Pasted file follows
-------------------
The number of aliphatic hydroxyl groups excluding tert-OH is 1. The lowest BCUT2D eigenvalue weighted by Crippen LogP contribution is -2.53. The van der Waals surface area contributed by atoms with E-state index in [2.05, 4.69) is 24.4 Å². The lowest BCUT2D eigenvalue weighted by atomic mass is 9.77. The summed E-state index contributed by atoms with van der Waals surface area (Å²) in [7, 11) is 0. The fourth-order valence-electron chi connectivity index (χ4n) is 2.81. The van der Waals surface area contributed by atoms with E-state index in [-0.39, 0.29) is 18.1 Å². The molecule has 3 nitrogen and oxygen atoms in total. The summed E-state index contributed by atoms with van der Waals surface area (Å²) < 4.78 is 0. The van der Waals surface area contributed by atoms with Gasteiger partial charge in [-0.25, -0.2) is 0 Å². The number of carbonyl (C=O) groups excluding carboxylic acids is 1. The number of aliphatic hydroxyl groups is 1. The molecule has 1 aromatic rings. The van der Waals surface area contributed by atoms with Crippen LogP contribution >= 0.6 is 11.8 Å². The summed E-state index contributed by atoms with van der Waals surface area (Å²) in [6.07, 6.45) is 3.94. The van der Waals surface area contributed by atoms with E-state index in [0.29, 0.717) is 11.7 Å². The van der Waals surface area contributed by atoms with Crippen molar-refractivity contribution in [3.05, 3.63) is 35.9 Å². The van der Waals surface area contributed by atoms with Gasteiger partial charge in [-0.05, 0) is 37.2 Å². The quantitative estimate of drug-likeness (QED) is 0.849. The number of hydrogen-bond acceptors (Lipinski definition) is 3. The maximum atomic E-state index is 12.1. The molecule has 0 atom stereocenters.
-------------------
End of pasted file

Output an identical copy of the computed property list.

The number of aliphatic hydroxyl groups excluding tert-OH is 1. The lowest BCUT2D eigenvalue weighted by Crippen LogP contribution is -2.53. The van der Waals surface area contributed by atoms with E-state index in [2.05, 4.69) is 24.4 Å². The lowest BCUT2D eigenvalue weighted by atomic mass is 9.77. The summed E-state index contributed by atoms with van der Waals surface area (Å²) in [7, 11) is 0. The fourth-order valence-electron chi connectivity index (χ4n) is 2.81. The van der Waals surface area contributed by atoms with E-state index in [-0.39, 0.29) is 18.1 Å². The molecule has 3 nitrogen and oxygen atoms in total. The summed E-state index contributed by atoms with van der Waals surface area (Å²) < 4.78 is 0. The van der Waals surface area contributed by atoms with Gasteiger partial charge in [-0.25, -0.2) is 0 Å². The number of carbonyl (C=O) groups excluding carboxylic acids is 1. The number of aliphatic hydroxyl groups is 1. The molecule has 1 aromatic rings. The van der Waals surface area contributed by atoms with Crippen LogP contribution >= 0.6 is 11.8 Å². The summed E-state index contributed by atoms with van der Waals surface area (Å²) in [6.07, 6.45) is 3.94. The van der Waals surface area contributed by atoms with E-state index in [0.29, 0.717) is 11.7 Å². The van der Waals surface area contributed by atoms with Crippen molar-refractivity contribution in [3.05, 3.63) is 35.9 Å². The van der Waals surface area contributed by atoms with Gasteiger partial charge in [-0.05, 0) is 37.2 Å². The quantitative estimate of drug-likeness (QED) is 0.849. The number of hydrogen-bond acceptors (Lipinski definition) is 3. The maximum atomic E-state index is 12.1. The molecule has 0 atom stereocenters.